Following PETA India Complaint, Sub-Divisonal Magistrate Seals Seven Shops in Old Delhi Selling Manja

For Immediate Release:

27 September 2019

Contact:

Nikunj Sharma; [email protected]

Garima Jain; [email protected]

Raids Were Conducted by the Sub-Divisional Magistrate and Delhi Police With Support From PETA India

Delhi – Following complaints by People for the Ethical Treatment of Animals (PETA) India that dangerous and illegal manja was being sold in Delhi markets, the sub-divisional magistrate (SDM) of Kotwali, Gaurav Saini, organised a police team and conducted raids in the Lal Kuan market in Delhi in the presence of representatives from PETA India. During the raids, several kilos of illegal manja were recovered, the offenders were fined Rs 1 lakh each under the provisions of the Environment (Protection) Act, 1986;, and seven shops were sealed immediately as per the directions of the SDM.

The offenders were caught selling manja illegally, in violation of the 10 January 2017 Gazette notification of the Delhi government that bans the sale, production, storage, supply, importation, and use of all forms of manja. The ban exists in order to prevent harm to humans, birds, and other animals as well as the environment. The notification permits flying kites only with a cotton thread free of any materials designed to increase its sharpness or strength.

Photos of the raid are available upon request. 

“We commend the directions given by the SDM to seal the shops and the decision to impose the maximum fine possible on the offenders. This will go a long way towards protecting the lives of humans, birds, and other animals,” says PETA Associate Director of Policy Nikunj Sharma. “Most people would choose to use only plain cotton kite strings if they knew that doing so could spare fellow humans and other animals serious injuries and even death.”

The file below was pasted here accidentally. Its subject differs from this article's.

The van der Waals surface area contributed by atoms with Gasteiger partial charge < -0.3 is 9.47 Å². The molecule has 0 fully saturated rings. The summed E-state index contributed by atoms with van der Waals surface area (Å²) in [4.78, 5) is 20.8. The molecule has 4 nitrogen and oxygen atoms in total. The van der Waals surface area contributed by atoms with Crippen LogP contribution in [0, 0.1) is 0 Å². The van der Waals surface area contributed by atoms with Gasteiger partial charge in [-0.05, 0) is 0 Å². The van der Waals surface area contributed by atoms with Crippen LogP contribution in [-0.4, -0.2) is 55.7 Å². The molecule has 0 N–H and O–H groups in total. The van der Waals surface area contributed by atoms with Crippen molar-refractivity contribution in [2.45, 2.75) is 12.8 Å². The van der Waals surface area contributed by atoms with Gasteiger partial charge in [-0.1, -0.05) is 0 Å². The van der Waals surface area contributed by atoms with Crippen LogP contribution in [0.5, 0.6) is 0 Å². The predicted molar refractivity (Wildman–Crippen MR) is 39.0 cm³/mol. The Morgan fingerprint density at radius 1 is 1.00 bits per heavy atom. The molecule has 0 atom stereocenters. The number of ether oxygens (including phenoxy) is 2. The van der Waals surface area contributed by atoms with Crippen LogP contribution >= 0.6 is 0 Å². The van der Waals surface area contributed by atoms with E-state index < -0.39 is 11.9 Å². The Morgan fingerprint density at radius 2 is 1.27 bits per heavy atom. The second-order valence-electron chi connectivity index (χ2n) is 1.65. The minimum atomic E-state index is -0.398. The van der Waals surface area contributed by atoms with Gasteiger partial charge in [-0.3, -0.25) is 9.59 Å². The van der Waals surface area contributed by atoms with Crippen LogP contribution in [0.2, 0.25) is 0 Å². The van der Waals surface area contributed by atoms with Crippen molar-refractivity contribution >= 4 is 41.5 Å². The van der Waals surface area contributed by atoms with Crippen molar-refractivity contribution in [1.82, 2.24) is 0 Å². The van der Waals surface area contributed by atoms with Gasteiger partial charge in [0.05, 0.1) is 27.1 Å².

“It was very important to set a strong precedent to deter offenders from continuing to sell the banned manja. This year alone, at least six humans and more than 700 birds have died as a result of manja. The sharp metal coating has also caused many instances of technical issues in the Delhi metro, causing inconvenience to numerous commuters,” says Saini. “The government is clear that the menace of manja has to be met with zero tolerance.”

In August, after receiving complaints from PETA India, the Delhi police seized about 100 kilograms of manja from various shops in Sadar Bazar and Bara Hindu Rao in North Delhi and Madhu Vihar in East Delhi. The complaints were filed under Section 5 of the Environment (Protection) Act, 1986, which has a provision for a fine of up to Rs 1 lakh and a jail term of up to 5 years.

Thousands of birds are killed every year after being cut or trapped by manja, which can get caught on trees or buildings. In February, a motorcyclist died in the Timarpur area after his neck was slashed by sharp manja. In July, a 3-year-old girl died after a stray piece of manja cut the neck of her uncle, causing the motorcycle they were riding to crash. In August, a 28-year-old engineer died in Delhi after the sharp string slit his throat.

PETA India – whose motto reads, in part, “animals are not ours to abuse in any way” – opposes speciesism, which is a human-supremacist worldview. For more information, please visit PETAIndia.com.

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